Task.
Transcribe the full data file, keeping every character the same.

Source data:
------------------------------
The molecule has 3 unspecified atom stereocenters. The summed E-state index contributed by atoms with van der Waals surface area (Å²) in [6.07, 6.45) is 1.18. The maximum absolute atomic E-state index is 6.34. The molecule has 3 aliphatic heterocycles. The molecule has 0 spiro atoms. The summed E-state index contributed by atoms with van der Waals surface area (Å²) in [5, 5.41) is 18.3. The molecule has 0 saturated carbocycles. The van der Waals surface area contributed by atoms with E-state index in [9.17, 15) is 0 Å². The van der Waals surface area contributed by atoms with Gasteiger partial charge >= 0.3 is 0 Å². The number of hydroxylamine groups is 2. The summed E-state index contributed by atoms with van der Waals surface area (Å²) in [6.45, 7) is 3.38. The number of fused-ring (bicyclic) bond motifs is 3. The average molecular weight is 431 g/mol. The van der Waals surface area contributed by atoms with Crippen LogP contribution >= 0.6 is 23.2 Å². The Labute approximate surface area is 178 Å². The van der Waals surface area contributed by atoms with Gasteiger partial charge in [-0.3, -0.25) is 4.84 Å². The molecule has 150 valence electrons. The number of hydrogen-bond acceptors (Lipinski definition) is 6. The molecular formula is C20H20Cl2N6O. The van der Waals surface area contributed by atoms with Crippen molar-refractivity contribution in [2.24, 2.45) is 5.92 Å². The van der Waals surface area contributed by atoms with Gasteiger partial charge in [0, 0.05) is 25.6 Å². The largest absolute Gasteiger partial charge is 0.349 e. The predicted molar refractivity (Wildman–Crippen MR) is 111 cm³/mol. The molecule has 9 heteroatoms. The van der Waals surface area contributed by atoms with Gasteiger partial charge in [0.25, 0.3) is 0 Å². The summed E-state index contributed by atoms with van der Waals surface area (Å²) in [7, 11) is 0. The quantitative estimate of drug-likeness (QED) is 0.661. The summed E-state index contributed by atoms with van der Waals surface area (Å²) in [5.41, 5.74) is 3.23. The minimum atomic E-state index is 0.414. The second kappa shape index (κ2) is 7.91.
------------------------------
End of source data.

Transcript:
The molecule has 3 unspecified atom stereocenters. The summed E-state index contributed by atoms with van der Waals surface area (Å²) in [6.07, 6.45) is 1.18. The maximum absolute atomic E-state index is 6.34. The molecule has 3 aliphatic heterocycles. The molecule has 0 spiro atoms. The summed E-state index contributed by atoms with van der Waals surface area (Å²) in [5, 5.41) is 18.3. The molecule has 0 saturated carbocycles. The van der Waals surface area contributed by atoms with E-state index in [9.17, 15) is 0 Å². The van der Waals surface area contributed by atoms with Gasteiger partial charge >= 0.3 is 0 Å². The number of hydroxylamine groups is 2. The summed E-state index contributed by atoms with van der Waals surface area (Å²) in [6.45, 7) is 3.38. The number of fused-ring (bicyclic) bond motifs is 3. The average molecular weight is 431 g/mol. The van der Waals surface area contributed by atoms with Crippen LogP contribution >= 0.6 is 23.2 Å². The Labute approximate surface area is 178 Å². The van der Waals surface area contributed by atoms with Gasteiger partial charge in [-0.3, -0.25) is 4.84 Å². The molecule has 150 valence electrons. The number of hydrogen-bond acceptors (Lipinski definition) is 6. The molecular formula is C20H20Cl2N6O. The van der Waals surface area contributed by atoms with Crippen molar-refractivity contribution in [2.24, 2.45) is 5.92 Å². The van der Waals surface area contributed by atoms with Gasteiger partial charge in [0, 0.05) is 25.6 Å². The largest absolute Gasteiger partial charge is 0.349 e. The predicted molar refractivity (Wildman–Crippen MR) is 111 cm³/mol. The molecule has 9 heteroatoms. The van der Waals surface area contributed by atoms with Gasteiger partial charge in [0.25, 0.3) is 0 Å². The summed E-state index contributed by atoms with van der Waals surface area (Å²) in [7, 11) is 0. The quantitative estimate of drug-likeness (QED) is 0.661. The summed E-state index contributed by atoms with van der Waals surface area (Å²) in [5.41, 5.74) is 3.23. The minimum atomic E-state index is 0.414. The second kappa shape index (κ2) is 7.91.